Tuesday, April 21, 2020

Kingfisher Airlines tycoon loses appeal against extradition to India

The Indian multimillionaire businessman Vijay Mallya has lost his appeal against a decision to extradite him to India to face allegations of a £1bn fraud at his now defunct Kingfisher Airlines.

High court judges on Monday rejected Mallya’s appeal against a 2018 decision granting his extradition, ruling that there was a “prima facie case of fraud by false representation”.

The then home secretary Sajid Javid signed an order authorising Mallya’s extradition in February 2019, saying he was “accused in India of conspiracy to defraud, making false representations and money-laundering offences”.

Mallya, the self-proclaimed “king of the good times” who lives in a £11.5m mansion in the sleepy Hertfordshire village of Tewin, has previously dismissed the allegations that he fled India leaving a trail of £977m worth of debts as “ludicrous” and said the allegations were politically motivated. He has said he made an “unconditional” offer to pay what he owed in full in July 2018.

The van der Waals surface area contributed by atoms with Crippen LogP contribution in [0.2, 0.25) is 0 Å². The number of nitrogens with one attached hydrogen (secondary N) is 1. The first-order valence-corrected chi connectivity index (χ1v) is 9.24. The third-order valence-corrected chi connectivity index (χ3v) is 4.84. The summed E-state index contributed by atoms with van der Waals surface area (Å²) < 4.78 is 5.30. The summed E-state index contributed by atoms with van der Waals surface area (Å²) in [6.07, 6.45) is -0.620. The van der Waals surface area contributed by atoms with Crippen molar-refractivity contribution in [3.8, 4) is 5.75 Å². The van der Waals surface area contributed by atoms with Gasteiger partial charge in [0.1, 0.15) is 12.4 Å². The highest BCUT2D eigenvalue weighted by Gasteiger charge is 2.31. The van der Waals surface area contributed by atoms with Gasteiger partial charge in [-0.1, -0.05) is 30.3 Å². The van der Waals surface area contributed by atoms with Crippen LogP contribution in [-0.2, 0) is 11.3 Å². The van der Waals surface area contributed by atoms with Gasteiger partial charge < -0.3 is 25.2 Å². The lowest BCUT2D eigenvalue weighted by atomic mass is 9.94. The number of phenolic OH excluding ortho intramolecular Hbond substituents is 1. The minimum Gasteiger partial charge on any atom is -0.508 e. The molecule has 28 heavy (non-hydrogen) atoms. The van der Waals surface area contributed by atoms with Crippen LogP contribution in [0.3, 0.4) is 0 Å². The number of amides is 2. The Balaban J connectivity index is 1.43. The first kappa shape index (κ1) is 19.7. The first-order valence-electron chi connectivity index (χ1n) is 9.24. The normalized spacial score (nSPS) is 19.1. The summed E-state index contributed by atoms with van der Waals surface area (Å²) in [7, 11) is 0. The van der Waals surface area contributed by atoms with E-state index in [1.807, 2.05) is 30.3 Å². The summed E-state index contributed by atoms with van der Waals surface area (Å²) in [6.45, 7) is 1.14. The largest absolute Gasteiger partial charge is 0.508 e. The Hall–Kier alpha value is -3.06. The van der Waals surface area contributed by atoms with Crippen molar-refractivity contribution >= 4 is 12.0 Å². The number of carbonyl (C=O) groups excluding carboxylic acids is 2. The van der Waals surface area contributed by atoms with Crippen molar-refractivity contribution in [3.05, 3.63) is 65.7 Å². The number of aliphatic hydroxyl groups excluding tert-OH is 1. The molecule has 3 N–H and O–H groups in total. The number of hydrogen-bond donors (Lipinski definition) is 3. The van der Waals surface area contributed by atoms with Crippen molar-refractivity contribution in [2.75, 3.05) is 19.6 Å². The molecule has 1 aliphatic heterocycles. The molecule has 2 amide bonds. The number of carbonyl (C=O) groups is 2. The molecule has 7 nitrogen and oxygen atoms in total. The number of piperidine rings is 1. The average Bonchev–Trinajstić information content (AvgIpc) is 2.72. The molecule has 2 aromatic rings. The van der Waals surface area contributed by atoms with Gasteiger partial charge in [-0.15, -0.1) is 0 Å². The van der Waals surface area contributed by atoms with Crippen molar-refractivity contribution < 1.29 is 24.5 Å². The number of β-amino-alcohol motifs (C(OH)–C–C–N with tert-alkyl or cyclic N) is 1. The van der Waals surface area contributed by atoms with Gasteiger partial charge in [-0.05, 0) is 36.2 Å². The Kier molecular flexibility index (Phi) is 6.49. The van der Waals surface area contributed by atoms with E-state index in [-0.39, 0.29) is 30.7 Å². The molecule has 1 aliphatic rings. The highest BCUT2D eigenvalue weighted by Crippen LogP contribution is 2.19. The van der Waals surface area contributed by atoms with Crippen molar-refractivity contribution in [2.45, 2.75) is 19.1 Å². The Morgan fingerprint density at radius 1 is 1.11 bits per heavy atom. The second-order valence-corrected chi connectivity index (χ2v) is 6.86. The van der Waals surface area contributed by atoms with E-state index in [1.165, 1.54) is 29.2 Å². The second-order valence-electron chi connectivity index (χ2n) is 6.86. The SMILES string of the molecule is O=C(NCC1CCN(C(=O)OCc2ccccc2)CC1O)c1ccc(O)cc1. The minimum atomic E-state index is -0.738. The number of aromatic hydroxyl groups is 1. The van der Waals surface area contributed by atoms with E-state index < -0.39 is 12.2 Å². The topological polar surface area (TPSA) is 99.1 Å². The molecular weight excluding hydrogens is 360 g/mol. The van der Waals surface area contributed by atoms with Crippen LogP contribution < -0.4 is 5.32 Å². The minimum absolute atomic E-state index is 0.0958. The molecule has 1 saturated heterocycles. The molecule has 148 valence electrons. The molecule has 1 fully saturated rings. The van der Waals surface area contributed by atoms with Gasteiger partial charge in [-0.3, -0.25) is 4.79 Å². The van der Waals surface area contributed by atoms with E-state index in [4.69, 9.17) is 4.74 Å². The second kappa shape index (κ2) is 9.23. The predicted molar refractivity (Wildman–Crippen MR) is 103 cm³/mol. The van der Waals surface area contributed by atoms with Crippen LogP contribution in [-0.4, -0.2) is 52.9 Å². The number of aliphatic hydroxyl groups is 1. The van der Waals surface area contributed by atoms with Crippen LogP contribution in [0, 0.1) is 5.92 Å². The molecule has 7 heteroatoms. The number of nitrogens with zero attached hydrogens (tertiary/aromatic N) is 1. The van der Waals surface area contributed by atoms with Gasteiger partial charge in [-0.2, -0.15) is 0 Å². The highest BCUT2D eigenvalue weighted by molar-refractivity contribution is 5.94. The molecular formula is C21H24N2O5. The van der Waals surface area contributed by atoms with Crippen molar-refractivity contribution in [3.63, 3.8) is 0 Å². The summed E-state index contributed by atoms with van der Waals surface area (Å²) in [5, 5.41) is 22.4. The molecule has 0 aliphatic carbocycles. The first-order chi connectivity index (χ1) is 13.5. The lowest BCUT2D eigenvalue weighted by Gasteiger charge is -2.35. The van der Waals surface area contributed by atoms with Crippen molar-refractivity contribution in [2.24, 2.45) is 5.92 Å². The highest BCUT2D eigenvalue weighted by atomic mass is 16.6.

A judge ruled in December 2018 that Mallya had misrepresented how loans from Indian banks were used and the decision on his extradition was approved by Javid.

The senior district judge Emma Arbuthnot described Mallya as a “glamorous, flashy, famous, bejewelled, bodyguarded, ostensibly billionaire playboy who charmed and cajoled these bankers into losing their common sense and persuading them to put their own rules and regulations to one side”.

Mallya, 64, is alleged to have knowingly misled largely Indian state-owned banks about the fortunes of his failing Kingfisher airline, before laundering the cash to fund his former Force India Formula One team and other projects.
20/04/20 Guardian
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